La Prairie Art Prize: Photographer Atong Atem Wins Inaugural $80,000 Prize | Art


A new $80,000 art prize for Australian women has been awarded to a former refugee whose work – bursting with color – is a response to colonial oppression.

Atong Atem’s vivid photographic portraits won him the top La Prairie Art Prize, which will see the Art Gallery of New South Wales spend $50,000 to acquire the artist’s work and fund a residency $30,000 donation to Zurich in June, for Atem to attend the Art Basel international arts fair.

Atem is a South Sudanese artist based in Melbourne who came to Australia as a refugee at the age of six.

She spent her formative years studying art history and coming to terms with a European artistic hegemony that portrayed people of color in a prejudicial and unrealistic form.

A yellow dress, a 1-5 bouquet by Atong Atem. Photograph: Atong Atem/Courtesy of Art Gallery of New South Wales, La Prairie Art Award 2022

Atem’s cheerful and subversive self-portraits use raging cosmetic and costume devices to pack a visually pleasing – and intellectually uncomfortable – punch.

Atem is partly inspired by photographer Hoda Afshar, whose compelling 2018 portrait of Iranian Kurdish refugee Behrouz Boochani turned him into a powerful symbol of Australian government asylum seeker policy.

“Be openly political but also totally accessible, and also [produce something] beautiful – it’s an underrated skill,” says Atem.

Arguably Atem’s most recognizable work to date – Saba and Gabby, commissioned for Melbourne’s Immigration Museum in 2020 – seems to give a wry nod to the ultra-kitsch 1950s artist and 1960 Vladimir Tretchikoff, whose portrait of Chinese Girl adorned the living room walls of millions of white bourgeois homes in the mid-20th century, exploiting the exoticism of “Oriental” and African sensuality.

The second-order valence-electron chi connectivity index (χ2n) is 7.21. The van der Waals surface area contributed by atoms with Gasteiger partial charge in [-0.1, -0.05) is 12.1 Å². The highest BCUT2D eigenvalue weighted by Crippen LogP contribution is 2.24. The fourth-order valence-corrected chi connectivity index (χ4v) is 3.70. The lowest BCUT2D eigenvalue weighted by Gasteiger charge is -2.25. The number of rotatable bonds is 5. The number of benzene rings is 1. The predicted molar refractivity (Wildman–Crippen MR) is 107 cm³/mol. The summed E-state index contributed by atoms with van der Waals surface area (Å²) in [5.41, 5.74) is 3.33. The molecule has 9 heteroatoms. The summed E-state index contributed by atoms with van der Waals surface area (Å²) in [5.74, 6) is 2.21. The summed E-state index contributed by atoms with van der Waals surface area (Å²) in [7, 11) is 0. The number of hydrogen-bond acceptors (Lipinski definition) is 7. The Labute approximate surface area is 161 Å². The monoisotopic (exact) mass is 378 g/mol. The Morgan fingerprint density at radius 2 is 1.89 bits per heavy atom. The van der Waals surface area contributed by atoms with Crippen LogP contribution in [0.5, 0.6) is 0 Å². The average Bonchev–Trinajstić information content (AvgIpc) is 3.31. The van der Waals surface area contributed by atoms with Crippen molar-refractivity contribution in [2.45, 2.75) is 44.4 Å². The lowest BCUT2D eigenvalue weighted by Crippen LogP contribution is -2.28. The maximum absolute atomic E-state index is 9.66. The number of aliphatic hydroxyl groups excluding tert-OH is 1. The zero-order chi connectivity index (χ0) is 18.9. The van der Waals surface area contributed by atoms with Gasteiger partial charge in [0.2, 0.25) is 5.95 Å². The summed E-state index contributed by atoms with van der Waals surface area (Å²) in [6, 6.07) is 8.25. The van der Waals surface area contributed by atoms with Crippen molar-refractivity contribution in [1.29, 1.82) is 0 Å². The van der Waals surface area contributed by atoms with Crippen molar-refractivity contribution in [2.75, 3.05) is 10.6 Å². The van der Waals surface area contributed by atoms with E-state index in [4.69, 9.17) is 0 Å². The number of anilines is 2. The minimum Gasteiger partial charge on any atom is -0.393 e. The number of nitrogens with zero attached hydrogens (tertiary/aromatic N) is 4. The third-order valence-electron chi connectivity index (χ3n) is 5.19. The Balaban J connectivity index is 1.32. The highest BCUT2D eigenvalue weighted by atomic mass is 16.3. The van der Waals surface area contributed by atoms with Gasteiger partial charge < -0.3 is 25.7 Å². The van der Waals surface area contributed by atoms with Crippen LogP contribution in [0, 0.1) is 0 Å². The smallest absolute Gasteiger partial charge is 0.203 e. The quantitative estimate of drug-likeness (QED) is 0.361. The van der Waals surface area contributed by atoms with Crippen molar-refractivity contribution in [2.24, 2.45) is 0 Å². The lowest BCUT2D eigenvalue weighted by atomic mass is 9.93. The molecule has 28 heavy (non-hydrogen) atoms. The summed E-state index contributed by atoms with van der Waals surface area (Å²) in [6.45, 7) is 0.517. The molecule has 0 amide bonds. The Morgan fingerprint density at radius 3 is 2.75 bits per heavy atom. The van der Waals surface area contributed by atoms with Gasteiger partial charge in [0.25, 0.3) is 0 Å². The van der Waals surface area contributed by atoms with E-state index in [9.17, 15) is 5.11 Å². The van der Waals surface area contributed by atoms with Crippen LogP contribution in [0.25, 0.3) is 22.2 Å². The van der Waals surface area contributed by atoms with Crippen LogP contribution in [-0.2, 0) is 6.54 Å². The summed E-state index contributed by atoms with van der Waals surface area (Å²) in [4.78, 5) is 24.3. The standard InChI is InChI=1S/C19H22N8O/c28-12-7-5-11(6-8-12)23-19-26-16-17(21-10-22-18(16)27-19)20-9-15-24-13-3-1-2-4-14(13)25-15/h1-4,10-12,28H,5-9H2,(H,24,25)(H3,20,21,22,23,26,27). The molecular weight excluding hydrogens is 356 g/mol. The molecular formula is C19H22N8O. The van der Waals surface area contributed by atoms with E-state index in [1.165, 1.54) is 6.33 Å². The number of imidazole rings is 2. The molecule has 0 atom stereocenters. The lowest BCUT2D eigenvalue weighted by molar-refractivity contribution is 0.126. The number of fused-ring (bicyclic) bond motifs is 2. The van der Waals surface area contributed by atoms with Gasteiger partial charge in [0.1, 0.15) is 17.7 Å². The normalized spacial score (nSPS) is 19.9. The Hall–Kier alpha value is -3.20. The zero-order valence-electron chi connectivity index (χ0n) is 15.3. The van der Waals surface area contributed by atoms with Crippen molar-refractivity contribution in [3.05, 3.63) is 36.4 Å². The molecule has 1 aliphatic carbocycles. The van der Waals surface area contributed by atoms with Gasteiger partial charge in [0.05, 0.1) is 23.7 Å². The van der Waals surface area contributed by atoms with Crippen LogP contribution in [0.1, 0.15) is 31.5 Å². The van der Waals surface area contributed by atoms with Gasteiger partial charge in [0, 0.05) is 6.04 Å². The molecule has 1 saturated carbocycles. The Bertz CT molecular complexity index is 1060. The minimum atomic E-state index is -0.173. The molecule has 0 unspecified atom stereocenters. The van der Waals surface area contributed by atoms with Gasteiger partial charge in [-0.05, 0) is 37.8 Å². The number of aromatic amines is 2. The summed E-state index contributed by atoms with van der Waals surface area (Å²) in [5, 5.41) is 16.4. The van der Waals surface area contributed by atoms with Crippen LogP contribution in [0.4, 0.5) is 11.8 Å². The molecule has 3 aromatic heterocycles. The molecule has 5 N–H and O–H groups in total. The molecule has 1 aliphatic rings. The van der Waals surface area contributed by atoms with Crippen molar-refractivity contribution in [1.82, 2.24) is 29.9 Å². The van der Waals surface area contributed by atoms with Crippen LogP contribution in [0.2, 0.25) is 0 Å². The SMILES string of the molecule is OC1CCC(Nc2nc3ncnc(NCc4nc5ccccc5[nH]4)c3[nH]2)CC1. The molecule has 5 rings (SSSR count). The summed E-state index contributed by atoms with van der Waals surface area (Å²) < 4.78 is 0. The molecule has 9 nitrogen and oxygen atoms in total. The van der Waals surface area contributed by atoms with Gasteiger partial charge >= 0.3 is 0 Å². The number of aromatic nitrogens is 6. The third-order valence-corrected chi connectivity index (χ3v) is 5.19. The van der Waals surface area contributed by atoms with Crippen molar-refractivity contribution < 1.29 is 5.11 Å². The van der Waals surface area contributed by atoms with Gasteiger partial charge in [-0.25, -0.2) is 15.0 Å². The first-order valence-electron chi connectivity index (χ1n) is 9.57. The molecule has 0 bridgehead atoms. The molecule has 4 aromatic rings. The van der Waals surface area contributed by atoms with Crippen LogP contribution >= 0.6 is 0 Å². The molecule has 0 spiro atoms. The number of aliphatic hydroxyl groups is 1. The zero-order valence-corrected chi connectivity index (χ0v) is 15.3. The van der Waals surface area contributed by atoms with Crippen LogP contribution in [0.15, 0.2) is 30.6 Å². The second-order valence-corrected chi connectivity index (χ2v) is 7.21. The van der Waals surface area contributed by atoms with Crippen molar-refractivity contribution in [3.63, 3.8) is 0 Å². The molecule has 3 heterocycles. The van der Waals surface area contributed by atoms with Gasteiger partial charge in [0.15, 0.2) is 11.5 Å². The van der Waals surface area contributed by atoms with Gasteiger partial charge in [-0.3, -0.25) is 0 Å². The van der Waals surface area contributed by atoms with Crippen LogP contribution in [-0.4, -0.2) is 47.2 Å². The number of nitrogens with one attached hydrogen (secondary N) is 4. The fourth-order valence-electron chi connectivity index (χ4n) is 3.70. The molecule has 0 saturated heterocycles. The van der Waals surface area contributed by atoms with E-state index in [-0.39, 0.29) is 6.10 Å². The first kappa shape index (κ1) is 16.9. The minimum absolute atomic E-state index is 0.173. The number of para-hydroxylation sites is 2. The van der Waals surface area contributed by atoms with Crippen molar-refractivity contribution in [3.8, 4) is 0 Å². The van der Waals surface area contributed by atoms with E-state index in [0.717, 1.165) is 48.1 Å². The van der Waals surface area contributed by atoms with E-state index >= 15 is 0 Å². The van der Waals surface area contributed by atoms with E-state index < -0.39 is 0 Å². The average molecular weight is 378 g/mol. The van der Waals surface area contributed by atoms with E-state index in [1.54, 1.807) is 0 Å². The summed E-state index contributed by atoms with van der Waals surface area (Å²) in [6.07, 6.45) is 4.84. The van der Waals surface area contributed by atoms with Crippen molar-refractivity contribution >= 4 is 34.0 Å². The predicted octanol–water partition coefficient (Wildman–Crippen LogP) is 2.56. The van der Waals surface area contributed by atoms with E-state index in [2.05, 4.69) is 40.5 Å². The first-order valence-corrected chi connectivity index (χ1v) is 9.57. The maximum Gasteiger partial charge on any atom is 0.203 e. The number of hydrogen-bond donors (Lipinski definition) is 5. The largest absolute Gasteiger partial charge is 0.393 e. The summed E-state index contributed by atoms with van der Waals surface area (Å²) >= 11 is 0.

Saba and Gabby from the To Be Real series by Atong Atem (2020).
Saba and Gabby from the To Be Real series by Atong Atem (2020). Photography: Courtesy of the artist and Mars Gallery

Atem’s own introduction to how the white world viewed his “individual blackness” was unearthed through the discovery of black-and-white ethnographic photographs taken by colonial tourists and anthropologists.

As an art student at the University of Sydney and later at RMIT, she responded to unfamiliar images by applying watercolors to the originals.

“I just wanted to find an art history that I could comfortably fit into and resonate with, even though there were a lot of Western artists whose works really inspired me,” she says. .

“But the first images I encountered were quite dehumanizing depictions.”

It was then that Atem understood that the camera was a colonial weapon that she could turn against her opponent.

“That’s where it all started for me,” she says.

Turning the lens back on herself and her community – which has long been the subject of right-wing racism and political hysteria – Atem has claimed her position as a black female artist in Australia.

“Yes, it’s political, gendered and racial,” she says. “But what isn’t?

Atem’s work has been exhibited at Messum Gallery in London, Red Hook Labs in New York, Vogue Fashion Fair in Milan and Unseen Amsterdam Art Fair.


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